From Bret Baier to Rachel Maddow, News Anchors Carry More Weight in Late-Night

Brian Steinberg

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CNN’s Don Lemon recently delivered some amusing quips about bickering with his mother; his looming bachelor party; and his colleague Chris Cuomo’s diet (“Steroids,” joked Lemon).

He wasn’t holding forth on CNN.

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Lemon, like so many other prominent news anchors, found himself in conversation with one of TV’s many late-night hosts. Lemon had paid a visit to ABC’s “Jimmy Kimmel Live” and is among the throng of TV journalists filling what seems to be a new demand at programs that once catered mainly to movie stars. comedians and offbeat animal trainers.

TV anchors “have certainly become more prominent” in late-night guest lineups, says Rick Ludwin, a former head of late-night at NBC whose oversight included Johnny Carson and David Letterman. In an era when news programming is some of the most watched on traditional television and when the erratic movements of the Trump administration spark smartphone alerts throughout the day, TV’s herd of late-night hosts need anchors more than they used to, he adds

“The Washington story continues, and has to be reflected in the late-night shows,” says Ludwin. “Whatever the everyday Page One and top-of-the-newscast stories are, if a late-night show doesn’t reflect it, they are not in the moment.”

Famous TV-news faces have given wee-hours TV some of its most memorable moments in the past few years. Fox News Channel’s Bret Baier was caught on a “Late Show with Stephen Colbert” camera at the 2016 Republican National Convention hoarding mustard in a water bottle (and it was Colbert who in January disclosed the fact that Baier and his family had been in a car crash). Katy Tur popped up on an early segment of “The Tonight Show Starring Jimmy Fallon” in February to explain testimony by former Trump attorney Michael Cohen to Congress. CNN’s Jake Tapper visited NBC’s “Late Night with Seth Meyers” to talk about the difficulty he once had getting Republican operatives to visit his show.

One news anchor who has visited several late-night programs says he has received “maybe a few more requests because the President dominates each news cycle.” Top actors continue to fill late-night green rooms, this anchor says, “but news anchors and reporters and political types are more prevalent now than before President Trump.”

News anchors have always visited the late-night programs, but perhaps not with the star billing they receive in the current climate. To be certain, Ludwin recalls Katie Couric and Tom Brokaw sometimes serving as a lead guest on “Tonight,” but he also remembers how NBC News personnel could also serve as a fill-in for David Letterman or Conan O’Brien because of their proximity to his studio (NBC News and “Late Night” are both housed at NBC’s 30 Rockefeller Plaza. “We used to refer to it as ‘the emergency guest.’ If someone dropped out in ‘Late Night,’ you could call Matt Lauer or Al Roker, and they would be at the studio door.”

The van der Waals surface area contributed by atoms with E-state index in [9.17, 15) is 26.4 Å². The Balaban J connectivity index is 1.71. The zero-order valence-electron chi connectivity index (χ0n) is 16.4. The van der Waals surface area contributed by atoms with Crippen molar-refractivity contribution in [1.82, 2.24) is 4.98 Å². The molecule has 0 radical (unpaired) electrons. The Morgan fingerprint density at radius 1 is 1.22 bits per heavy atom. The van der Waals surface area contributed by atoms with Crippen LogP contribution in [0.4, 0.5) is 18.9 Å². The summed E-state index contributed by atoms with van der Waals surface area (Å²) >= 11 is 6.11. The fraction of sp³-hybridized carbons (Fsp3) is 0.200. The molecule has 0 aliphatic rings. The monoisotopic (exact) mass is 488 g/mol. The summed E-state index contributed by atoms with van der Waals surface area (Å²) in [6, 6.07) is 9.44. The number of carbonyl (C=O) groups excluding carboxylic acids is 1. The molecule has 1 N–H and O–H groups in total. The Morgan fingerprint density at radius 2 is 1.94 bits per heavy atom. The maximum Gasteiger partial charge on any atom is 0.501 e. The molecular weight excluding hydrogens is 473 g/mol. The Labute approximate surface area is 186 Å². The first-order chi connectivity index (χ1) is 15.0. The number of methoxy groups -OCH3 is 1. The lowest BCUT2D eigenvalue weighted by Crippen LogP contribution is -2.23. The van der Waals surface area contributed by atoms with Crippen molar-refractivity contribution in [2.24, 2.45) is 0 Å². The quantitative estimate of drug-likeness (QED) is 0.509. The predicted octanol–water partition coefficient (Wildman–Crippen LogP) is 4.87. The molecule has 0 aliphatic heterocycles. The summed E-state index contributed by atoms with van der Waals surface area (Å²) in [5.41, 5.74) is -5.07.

The only rule most TV programs have about their booking polices is not to discuss them in public (do anchors for a particular network’s news division have to visit their employer’s late-night shows before others?). As a result, many TV-news outlets and late-night programs declined to make executives available to discuss the new marquee treatment some anchors are getting. MSNBC’s Rachel Maddow, for example, received top billing on the guest list for Colbert’s October 1st broadcast.

One possible reason behind the newsy dynamic? Two of late-night’s top showrunners hail from the world of TV news. Chris Licht, who oversees CBS’ “Late Show,” enjoyed a robust career in the studios of “Morning Joe” and “CBS This Morning.” And Jim Bell, executive in charge of NBC’s “Tonight” was a longtime overseer of “Today.”

“It’s no secret their contact list is different from an average comedy show producer’s list,” says Ludwin.

None of the programs would likely turn down a visit from Nicole Kidman, Reese Witherspoon or Leonardo DiCaprio. And those “gets” remain important in the battle for late-night views. Much of the popularity of Fallon’s “Tonight” has been the chance to see him spur celebrities to take part in various games. But in an era when Hollywood is often focused on comic-book movies or animated films, some top actors aren’t always in a big-name project or on a hype tour.

At the same time, the Trump era has boosted viewership for some top news programs. Cable-news 9 p.m. hour – led by Fox News’ Sean Hannity, MSNBC’s Rachel Maddow and CNN’s Chris Cuomo – captured an average of 6.83 million viewers in the third quarter of 2019, according to Nielsen.

The Trump news cycle has given many anchors new chances to take part in book projects, podcasts or documentaries. Jake Tapper, Katy Tur, Major Garrett and Scott Pelley are among the familiar TV-news talkers who have had an outside project to pitch in recent months. Maddow is currently promoting a new book.

And the recent flurry around news has also created new business ventures the news networks want to promote, including a new anchor combo at “Today,” or the arrival of Norah O’Donnell at “CBS Evening News” (she visited CBS’ Colbert to talk up her new tenure).

In an era when people are more interested in headlines, it’s little wonder the late-night shows are eager to book the people who deliver them.

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